Tag Archives: Butch Guice

More Black Panther Ta-Nehisi Coates Comics Forthcoming

blackpantherthecrew_cvr_revised_1__1024Marvel has announced another Black Panther series titled Black Panther & The Crew, playing on a previous concept created by writer Christopher Priest (a series whose cancellation in 2003 initially drove Priest to his extended hiatus from comics at the time) It will be written by current Black Panther writer Ta-Nehisi Coates with poet and World of Wakanda contributor Yona Harvey with art from Butch Guice of Captain America, Resurrection Man, Action Comics &  Micronauts. More details at Time Magazine

Review of Black Panther & The Crew #1

Black Panther & The Crew 1 John Cassaday
John Cassaday

By Ta-Nehisi Coates, Butch Guice, Scott Hanna & Dan Brown

Marvel has a long history of using superheroes as a means for discussing political topics. Steve Gerber repeatedly used four-color tropes to tackle issues as divisive as the culture wars (Howard the Duck), racial tensions (The Defenders) and the breakdown of social discourse (Foolkiller). Gerber, though, was far from the only Bullpen member engaged in such exercises. Don McGregor’s iconic run of Black Panther stories in Jungle Action broke new ground in its depiction of Africans in comic books. At the tail end of the run, McGregor brought Ta-Challa to America where he fought the Klu Klux Klan (a decision that even in the post-Civil Rights landscape of the 1970s sat uneasily with some Marvel editors). The run was never a best seller; indeed, it was abruptly canceled mid-storyline. However, it made a strong impression on those who read it, especially the next generation of African-American creators. Christopher Priest drew on it for background to his own acclaimed Black Panther title, making the material his own by swapping out the 70s earnestness for 90s satire. Towards the end of his run, Priest penned a related  (short lived) series featuring the characters James Rhodes, Josiah X and White Tiger. On Wednesday Marvel revived that property as a tie-in to the current Black Panther on-going written by Ta-Nehisi Coates. The strong debut issue is worthy continuation of Marvel’s tradition of social relevance.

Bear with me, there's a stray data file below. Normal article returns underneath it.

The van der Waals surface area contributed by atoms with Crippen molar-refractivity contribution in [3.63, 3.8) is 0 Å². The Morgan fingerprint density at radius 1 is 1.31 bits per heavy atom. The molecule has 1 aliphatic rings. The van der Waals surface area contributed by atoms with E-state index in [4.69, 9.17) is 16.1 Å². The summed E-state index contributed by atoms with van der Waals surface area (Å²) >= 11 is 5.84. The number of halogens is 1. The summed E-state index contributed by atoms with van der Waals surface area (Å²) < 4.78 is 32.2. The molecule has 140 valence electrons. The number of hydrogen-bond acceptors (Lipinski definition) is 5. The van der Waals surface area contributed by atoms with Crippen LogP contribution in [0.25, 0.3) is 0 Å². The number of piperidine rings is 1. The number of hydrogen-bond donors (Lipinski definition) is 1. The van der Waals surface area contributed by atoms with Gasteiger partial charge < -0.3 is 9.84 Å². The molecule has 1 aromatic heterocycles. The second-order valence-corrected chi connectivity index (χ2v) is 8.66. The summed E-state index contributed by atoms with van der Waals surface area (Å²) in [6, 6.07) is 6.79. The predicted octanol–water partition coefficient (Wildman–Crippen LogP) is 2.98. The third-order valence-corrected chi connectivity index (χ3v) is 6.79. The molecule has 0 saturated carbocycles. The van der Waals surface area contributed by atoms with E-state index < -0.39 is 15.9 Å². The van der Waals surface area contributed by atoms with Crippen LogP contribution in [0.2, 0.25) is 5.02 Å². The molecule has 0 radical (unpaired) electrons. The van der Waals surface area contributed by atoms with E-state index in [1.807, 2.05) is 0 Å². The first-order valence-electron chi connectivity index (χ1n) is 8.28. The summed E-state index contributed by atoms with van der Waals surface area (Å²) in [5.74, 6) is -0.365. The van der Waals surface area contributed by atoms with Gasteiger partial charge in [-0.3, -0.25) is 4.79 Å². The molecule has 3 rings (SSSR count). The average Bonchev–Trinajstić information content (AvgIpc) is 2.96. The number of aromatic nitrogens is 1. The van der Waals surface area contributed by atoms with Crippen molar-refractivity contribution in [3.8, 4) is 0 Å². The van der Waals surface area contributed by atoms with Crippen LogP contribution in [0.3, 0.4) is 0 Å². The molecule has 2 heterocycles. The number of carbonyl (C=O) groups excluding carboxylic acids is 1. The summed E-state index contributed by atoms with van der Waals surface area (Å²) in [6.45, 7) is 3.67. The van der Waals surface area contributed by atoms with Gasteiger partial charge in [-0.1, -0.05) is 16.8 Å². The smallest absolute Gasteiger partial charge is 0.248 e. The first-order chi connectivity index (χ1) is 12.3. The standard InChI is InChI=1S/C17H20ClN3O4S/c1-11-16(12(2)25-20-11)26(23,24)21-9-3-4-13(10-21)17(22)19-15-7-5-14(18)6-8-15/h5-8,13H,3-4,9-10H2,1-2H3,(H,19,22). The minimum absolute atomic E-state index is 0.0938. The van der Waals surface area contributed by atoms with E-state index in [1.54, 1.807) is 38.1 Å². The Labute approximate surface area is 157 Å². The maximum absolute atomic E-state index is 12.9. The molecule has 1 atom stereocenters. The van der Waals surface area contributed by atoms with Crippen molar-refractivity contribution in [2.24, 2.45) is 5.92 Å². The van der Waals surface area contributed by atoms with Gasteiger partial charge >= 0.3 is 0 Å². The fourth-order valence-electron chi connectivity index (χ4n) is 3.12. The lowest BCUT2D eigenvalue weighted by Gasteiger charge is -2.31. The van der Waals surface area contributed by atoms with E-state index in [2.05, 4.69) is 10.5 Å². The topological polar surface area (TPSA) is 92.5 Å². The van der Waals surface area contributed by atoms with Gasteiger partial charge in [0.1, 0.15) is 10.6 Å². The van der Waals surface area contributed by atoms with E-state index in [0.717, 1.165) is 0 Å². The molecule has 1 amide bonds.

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Freeze Frame 11/20/2015

From Ms Marvel #1 by Takeshi Miyazawa & Ian Herring
From Ms Marvel #1 by Takeshi Miyazawa & Ian Herring

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Tuesday Top Ten All Time Favorites: The Master List

Nothing But Comics has hit our two year mark and in observance of the sites anniversary, every Tuesday one of our staff members made a list of their favorite series, runs or issues of all time. This week we’ve aggregated all the list together Continue reading Tuesday Top Ten All Time Favorites: The Master List

Freeze Frame 10/9/2015

From Siege #4 by Pere Pepe Larez & Ian Herring
From Siege #4 by Pepe Larez & Ian Herring

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Freeze Frame 9/18/2015

From Bucky Barnes The Winter Soldier #11 by Marco Rudy
From Bucky Barnes The Winter Soldier #11 by Marco Rudy

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Freeze Frame 7/31/2015

From Guardians Team Up #8 by Bengal
From Guardians Team Up #8 by Bengal

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Mandalay GN Review

cby Philippe Thirault, Butch Guice, Mike Perkins, Gallur, Jose Malaga, Joelle Comtois, Tatto Caballero, Javi Montes, Natacha Ruck, Ken Grobe, Quinn, and Katia Donoghue.

A story of two brothers, a messy war, ancient magical curses, and a woman’s love make up the story of Mandalay from Humanoids.

Centuries ago, an ambitious ruler sought to conquer the surrounding lands of Burma and beyond and was aided by a wise mage. The mage, seeing his grave error killed the ruler to prevent further chaos and passed his knowledge along to his surviving family in case it was needed again. When the English Empire arrived to get a hold of Burma’s people, the mage’s oldest descendant turns away from his teachings and decides to use his knowledge for revenge. When the son of a cruel English leader lies on the verge of death, a chain of events is started that will bring more death and turmoil to Burma than what is already coming with World War II.